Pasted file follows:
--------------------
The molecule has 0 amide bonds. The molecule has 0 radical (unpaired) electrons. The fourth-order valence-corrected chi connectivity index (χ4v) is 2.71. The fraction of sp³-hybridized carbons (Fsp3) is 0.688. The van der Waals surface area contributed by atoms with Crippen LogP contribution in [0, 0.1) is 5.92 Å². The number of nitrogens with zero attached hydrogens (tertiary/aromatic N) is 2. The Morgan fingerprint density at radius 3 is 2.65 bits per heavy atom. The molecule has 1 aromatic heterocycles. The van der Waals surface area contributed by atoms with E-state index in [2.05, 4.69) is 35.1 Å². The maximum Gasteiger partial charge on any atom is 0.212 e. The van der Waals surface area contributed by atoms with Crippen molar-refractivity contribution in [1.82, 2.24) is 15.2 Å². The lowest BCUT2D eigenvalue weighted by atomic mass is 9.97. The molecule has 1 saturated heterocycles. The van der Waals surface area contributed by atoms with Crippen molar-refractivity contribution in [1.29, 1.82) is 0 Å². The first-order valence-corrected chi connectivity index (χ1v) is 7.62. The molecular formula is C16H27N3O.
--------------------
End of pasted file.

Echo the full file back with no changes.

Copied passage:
The molecule has 0 amide bonds. The molecule has 0 radical (unpaired) electrons. The fourth-order valence-corrected chi connectivity index (χ4v) is 2.71. The fraction of sp³-hybridized carbons (Fsp3) is 0.688. The van der Waals surface area contributed by atoms with Crippen LogP contribution in [0, 0.1) is 5.92 Å². The number of nitrogens with zero attached hydrogens (tertiary/aromatic N) is 2. The Morgan fingerprint density at radius 3 is 2.65 bits per heavy atom. The molecule has 1 aromatic heterocycles. The van der Waals surface area contributed by atoms with E-state index in [2.05, 4.69) is 35.1 Å². The maximum Gasteiger partial charge on any atom is 0.212 e. The van der Waals surface area contributed by atoms with Crippen molar-refractivity contribution in [1.82, 2.24) is 15.2 Å². The lowest BCUT2D eigenvalue weighted by atomic mass is 9.97. The molecule has 1 saturated heterocycles. The van der Waals surface area contributed by atoms with Crippen molar-refractivity contribution in [1.29, 1.82) is 0 Å². The first-order valence-corrected chi connectivity index (χ1v) is 7.62. The molecular formula is C16H27N3O.